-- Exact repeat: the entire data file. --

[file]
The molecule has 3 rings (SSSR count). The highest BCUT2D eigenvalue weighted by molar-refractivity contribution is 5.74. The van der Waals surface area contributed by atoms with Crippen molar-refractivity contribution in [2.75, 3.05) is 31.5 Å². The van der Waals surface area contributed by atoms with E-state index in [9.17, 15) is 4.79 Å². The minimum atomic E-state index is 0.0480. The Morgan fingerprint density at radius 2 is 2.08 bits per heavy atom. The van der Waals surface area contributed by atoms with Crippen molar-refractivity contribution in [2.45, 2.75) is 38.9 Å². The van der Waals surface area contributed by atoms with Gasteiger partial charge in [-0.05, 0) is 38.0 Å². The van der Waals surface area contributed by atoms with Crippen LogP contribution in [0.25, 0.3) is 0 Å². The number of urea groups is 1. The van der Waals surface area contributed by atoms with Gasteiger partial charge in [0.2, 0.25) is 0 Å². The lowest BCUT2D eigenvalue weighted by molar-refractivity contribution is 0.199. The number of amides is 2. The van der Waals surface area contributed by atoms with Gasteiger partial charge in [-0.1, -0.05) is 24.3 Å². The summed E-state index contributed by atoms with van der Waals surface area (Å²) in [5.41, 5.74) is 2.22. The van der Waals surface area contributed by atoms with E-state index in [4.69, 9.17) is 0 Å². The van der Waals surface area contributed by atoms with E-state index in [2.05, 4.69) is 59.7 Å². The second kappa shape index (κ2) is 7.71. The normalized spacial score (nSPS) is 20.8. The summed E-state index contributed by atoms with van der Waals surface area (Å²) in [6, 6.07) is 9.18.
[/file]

The molecule has 3 rings (SSSR count). The highest BCUT2D eigenvalue weighted by molar-refractivity contribution is 5.74. The van der Waals surface area contributed by atoms with Crippen molar-refractivity contribution in [2.75, 3.05) is 31.5 Å². The van der Waals surface area contributed by atoms with E-state index in [9.17, 15) is 4.79 Å². The minimum atomic E-state index is 0.0480. The Morgan fingerprint density at radius 2 is 2.08 bits per heavy atom. The van der Waals surface area contributed by atoms with Crippen molar-refractivity contribution in [2.45, 2.75) is 38.9 Å². The van der Waals surface area contributed by atoms with Gasteiger partial charge in [-0.05, 0) is 38.0 Å². The van der Waals surface area contributed by atoms with Crippen LogP contribution in [0.25, 0.3) is 0 Å². The number of urea groups is 1. The van der Waals surface area contributed by atoms with Gasteiger partial charge in [0.2, 0.25) is 0 Å². The lowest BCUT2D eigenvalue weighted by molar-refractivity contribution is 0.199. The number of amides is 2. The van der Waals surface area contributed by atoms with Gasteiger partial charge in [-0.1, -0.05) is 24.3 Å². The summed E-state index contributed by atoms with van der Waals surface area (Å²) in [5.41, 5.74) is 2.22. The van der Waals surface area contributed by atoms with E-state index in [4.69, 9.17) is 0 Å². The van der Waals surface area contributed by atoms with E-state index in [2.05, 4.69) is 59.7 Å². The second kappa shape index (κ2) is 7.71. The normalized spacial score (nSPS) is 20.8. The summed E-state index contributed by atoms with van der Waals surface area (Å²) in [6, 6.07) is 9.18.